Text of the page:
Women who believe they have overcome breast cancer are being failed "every step of the way" when they experience symptoms of the disease coming back, a damning report has found.
The study, for the charity Breast Cancer Care, said some women had their concerns - such as back and bone pain - ignored by their GP for months, with a fifth given treatment for something else.
The charity also heard from women who were given months of physiotherapy or painkillers instead of investigations for cancer, and women being first told they have advanced breast cancer in A&E.
The new report says thousands of patients with incurable breast cancer across England, Scotland and Wales could be receiving "second-rate care".
The study is based 840 women who were eventually told they have advanced, incurable breast cancer - one of the biggest studies of its kind.
Of these, 72% had had a previous diagnosis of primary breast cancer, while 28% learned they had breast cancer when it had already begun to spread to other parts of their body.
Overall, 8% were told the news in A&E, suggesting "some people are left struggling with uncontrolled symptoms that become so debilitating they are rushed to hospital", the report said.
A fifth (20%) of those surveyed said that, despite thinking something might be wrong, it was eight weeks or more before they saw a hospital doctor.
Almost a third (31%) did not feel healthcare professionals listened to their concerns about having the disease.
The report also found that awareness of advanced cancer is low, even among those who have had an initial diagnosis and treatment for breast cancer.
Some 64% did not suspect they had advanced cancer, while only 8% said they fully expected their diagnosis.
Even among those that had a previous diagnosis of primary breast cancer, over half (56%) did not think it had come back.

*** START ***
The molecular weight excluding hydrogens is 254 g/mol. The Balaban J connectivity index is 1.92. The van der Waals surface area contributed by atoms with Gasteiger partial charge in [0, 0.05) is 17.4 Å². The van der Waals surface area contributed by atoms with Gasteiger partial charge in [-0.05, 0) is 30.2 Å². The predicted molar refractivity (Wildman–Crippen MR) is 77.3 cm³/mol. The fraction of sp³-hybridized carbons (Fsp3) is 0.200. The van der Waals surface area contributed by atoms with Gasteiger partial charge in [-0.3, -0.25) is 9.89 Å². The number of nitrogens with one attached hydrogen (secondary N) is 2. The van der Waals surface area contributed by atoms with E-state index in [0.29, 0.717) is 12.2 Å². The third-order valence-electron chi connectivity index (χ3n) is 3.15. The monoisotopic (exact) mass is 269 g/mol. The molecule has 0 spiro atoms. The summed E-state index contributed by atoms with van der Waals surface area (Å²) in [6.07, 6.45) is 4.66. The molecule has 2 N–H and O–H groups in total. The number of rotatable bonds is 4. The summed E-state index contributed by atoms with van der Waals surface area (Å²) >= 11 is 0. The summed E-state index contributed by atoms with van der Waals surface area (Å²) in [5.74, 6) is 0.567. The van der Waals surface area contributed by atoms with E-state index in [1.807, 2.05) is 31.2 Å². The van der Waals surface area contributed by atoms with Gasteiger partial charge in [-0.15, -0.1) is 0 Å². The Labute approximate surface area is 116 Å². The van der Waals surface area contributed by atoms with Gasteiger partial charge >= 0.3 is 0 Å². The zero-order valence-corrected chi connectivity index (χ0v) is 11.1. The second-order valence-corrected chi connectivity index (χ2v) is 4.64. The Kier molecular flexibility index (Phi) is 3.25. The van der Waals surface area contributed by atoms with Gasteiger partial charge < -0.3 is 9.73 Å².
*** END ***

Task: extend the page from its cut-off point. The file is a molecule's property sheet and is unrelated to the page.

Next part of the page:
But almost six in 10 (58%) did not know how to spot signs and symptoms of the disease and most were not told how to get back in touch with hospitals if they suspected something was wrong.
Samia al Qadhi, chief executive of Breast Cancer Care, said: "Today's report paints an extremely worrying picture. Our findings uncover the true extent of inadequate care for people with incurable breast cancer - from feeling they're not taken seriously when they raise concerns, to facing avoidable delays to a diagnosis, or being told the news in A&E. This is absolutely unacceptable.
"Prompt diagnosis is crucial to help control severe symptoms and allow people with incurable breast cancer to make every day count - as a mum or grandmother, at work, and when making memories with friends. Yet, for so many this is not happening."
Mother-of-one Emma Cairns, 43, from Wokingham, Berkshire, was diagnosed with advanced breast cancer in 2011. She said: "I started getting really bad back ache about four years after my primary breast cancer. Tests at my GP came back okay and I was told to get on with things. But the pain continued to get worse. After going back and forth and even with three months of physiotherapy, it wasn't any better. I still didn't get an MRI scan.
"A year-and-a-half later I could barely walk. Finally an MRI was arranged and I was still reassured it was probably nothing. Then, after the scan I was told I had incurable breast cancer. Not only that, I had three collapsed vertebrae and the cancer was in my pelvis and liver. I was distraught.
"I'd been made to feel I was making a fuss about nothing and now I was facing my worst nightmare."
Mother-of-three Claire McDonnell, 43, from Reading, Berkshire, was diagnosed with advanced breast cancer in November 2013. She said: "I wasn't told anything about looking out for signs and symptoms of the cancer returning after my primary breast cancer diagnosis. I didn't know bone pain could be a warning sign. And when I started getting a stabbing pain in my sternum I went to my GP and was prescribed painkillers.
"After a year I went to see my oncologist. I thought tests would rule out anything serious. Instead I was told my cancer was back, had spread around my body and was incurable. There was little support and I was in total shock. It was devastating to think it could have been spotted earlier."